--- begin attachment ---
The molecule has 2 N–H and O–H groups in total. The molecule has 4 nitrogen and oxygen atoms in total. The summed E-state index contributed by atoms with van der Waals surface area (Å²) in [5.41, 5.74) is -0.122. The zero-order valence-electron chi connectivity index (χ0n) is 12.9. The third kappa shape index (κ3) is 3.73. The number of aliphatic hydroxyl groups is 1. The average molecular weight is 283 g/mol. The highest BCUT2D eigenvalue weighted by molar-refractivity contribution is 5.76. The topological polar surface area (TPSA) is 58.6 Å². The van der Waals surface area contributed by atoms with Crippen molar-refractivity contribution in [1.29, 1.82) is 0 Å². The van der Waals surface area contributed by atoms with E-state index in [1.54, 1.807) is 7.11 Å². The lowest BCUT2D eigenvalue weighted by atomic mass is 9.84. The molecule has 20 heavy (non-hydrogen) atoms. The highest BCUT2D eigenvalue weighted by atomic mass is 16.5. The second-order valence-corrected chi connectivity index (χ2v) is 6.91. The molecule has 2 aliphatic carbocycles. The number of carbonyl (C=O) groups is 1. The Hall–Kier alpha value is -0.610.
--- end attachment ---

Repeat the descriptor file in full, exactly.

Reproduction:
The molecule has 2 N–H and O–H groups in total. The molecule has 4 nitrogen and oxygen atoms in total. The summed E-state index contributed by atoms with van der Waals surface area (Å²) in [5.41, 5.74) is -0.122. The zero-order valence-electron chi connectivity index (χ0n) is 12.9. The third kappa shape index (κ3) is 3.73. The number of aliphatic hydroxyl groups is 1. The average molecular weight is 283 g/mol. The highest BCUT2D eigenvalue weighted by molar-refractivity contribution is 5.76. The topological polar surface area (TPSA) is 58.6 Å². The van der Waals surface area contributed by atoms with Crippen molar-refractivity contribution in [1.29, 1.82) is 0 Å². The van der Waals surface area contributed by atoms with E-state index in [1.54, 1.807) is 7.11 Å². The lowest BCUT2D eigenvalue weighted by atomic mass is 9.84. The molecule has 20 heavy (non-hydrogen) atoms. The highest BCUT2D eigenvalue weighted by atomic mass is 16.5. The second-order valence-corrected chi connectivity index (χ2v) is 6.91. The molecule has 2 aliphatic carbocycles. The number of carbonyl (C=O) groups is 1. The Hall–Kier alpha value is -0.610.